by Ian Tartt
Most people are familiar with “safe spaces” on college campuses. Conservatives tend to oppose them, while liberals tend to support them. Safe spaces in theory can be good, but not in reality, at least not the present reality. As they’re currently run, safe spaces encourage students to distract themselves from their negative emotions rather than teach them how to manage them. Students entering a safe space are greeted by toys, cookies, bubbles, videos of animals, and other distractions. This doesn’t help them grow or develop into rational adults. Instead, it reinforces within them the idea that anything they don’t like is bad and must be avoided.
But the damage isn’t limited merely to the safe spaces. It spills over into regular college activities: professors are prevented from teaching their students uncomfortable truths about the world, controversial guest speakers routinely have their venues blocked by human chains or are forced out by bomb threats or protesters who pull the fire alarm, and the free exchange of ideas is either threatened or shut down entirely. These students then take their ideas into their jobs, where they push for policies intended to silence and punish anyone who says something they don’t like. From there, they call for laws intended to criminalize speech acts with which they disagree or that threaten their worldview. These people are incapable of managing their own emotions, so they attempt to force others to adjust their behavior so as not to upset them. They aren’t free, and they think the way to become free is to reduce the freedom of everyone else.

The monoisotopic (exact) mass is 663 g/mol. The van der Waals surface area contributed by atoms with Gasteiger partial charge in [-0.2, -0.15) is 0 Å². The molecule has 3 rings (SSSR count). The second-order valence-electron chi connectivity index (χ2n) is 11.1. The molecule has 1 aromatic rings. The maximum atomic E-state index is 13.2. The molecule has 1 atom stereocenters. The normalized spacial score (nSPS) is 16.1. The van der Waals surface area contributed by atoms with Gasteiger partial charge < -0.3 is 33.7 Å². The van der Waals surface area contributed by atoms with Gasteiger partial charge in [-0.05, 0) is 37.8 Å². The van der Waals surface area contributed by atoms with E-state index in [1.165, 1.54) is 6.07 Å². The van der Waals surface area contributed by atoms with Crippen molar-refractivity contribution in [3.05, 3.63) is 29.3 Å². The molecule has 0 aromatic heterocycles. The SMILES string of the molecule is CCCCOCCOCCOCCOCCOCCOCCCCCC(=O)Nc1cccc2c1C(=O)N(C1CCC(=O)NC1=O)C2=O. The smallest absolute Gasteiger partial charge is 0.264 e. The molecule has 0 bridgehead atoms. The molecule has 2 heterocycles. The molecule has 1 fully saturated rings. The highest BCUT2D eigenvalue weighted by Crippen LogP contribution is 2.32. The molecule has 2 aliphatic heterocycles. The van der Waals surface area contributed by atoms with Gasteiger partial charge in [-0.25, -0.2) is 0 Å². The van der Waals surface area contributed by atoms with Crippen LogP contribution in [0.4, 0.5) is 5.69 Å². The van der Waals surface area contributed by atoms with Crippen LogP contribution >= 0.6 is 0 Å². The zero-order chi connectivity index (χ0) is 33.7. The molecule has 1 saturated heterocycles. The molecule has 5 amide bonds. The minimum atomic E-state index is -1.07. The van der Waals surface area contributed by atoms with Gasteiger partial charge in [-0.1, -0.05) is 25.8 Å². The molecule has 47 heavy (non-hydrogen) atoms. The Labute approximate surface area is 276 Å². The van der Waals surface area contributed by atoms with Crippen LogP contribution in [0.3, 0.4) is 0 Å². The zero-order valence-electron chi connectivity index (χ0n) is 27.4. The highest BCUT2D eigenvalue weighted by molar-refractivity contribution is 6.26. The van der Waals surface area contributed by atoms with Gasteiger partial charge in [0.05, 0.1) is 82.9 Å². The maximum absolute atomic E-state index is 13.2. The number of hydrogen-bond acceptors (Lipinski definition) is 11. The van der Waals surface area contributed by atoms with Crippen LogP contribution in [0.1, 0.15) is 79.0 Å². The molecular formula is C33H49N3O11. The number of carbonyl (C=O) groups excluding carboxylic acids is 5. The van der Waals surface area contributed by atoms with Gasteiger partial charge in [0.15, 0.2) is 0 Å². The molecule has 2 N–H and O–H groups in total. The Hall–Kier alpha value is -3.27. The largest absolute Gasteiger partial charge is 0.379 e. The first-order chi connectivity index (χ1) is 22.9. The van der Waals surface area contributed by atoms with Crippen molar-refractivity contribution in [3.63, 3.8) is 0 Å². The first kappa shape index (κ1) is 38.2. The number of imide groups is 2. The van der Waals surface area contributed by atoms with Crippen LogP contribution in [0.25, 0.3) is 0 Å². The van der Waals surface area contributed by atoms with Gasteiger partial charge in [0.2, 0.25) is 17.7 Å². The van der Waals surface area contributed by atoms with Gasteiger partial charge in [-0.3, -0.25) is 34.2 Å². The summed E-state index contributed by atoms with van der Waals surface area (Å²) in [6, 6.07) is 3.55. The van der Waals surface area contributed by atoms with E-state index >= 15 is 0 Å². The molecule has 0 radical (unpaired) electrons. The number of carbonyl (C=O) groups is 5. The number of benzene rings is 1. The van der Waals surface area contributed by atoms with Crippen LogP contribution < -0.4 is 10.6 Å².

The solution to this is to add counselors or therapists to the safe spaces, or for colleges that already do that, encourage them to adopt a requirement that students who visit the safe spaces must seek help either from the campus counselors or outside professionals. When students that are triggered come into the safe spaces, they can play with toys, watch videos of animals, or do whatever else is offered to calm down a bit, and then they can see a professional who will help them learn to manage their emotions. This will instill greater confidence in the students, and over time, they’ll get to the point that they don’t even need the professional help or the safe spaces anymore. They can then go through life with the skills they need to feel how they want to feel instead of allowing others to control their emotions. Will they be completely immune from outside influences? Of course not, but in more cases than not, they’ll be in control of their emotions. The more they can control themselves, the less they’ll be controlled by others, and the less they’ll want to be controlled by others. This is how to maximize what remains of our freedoms, and the more people who are emotionally free, the easier it will be to create a free society.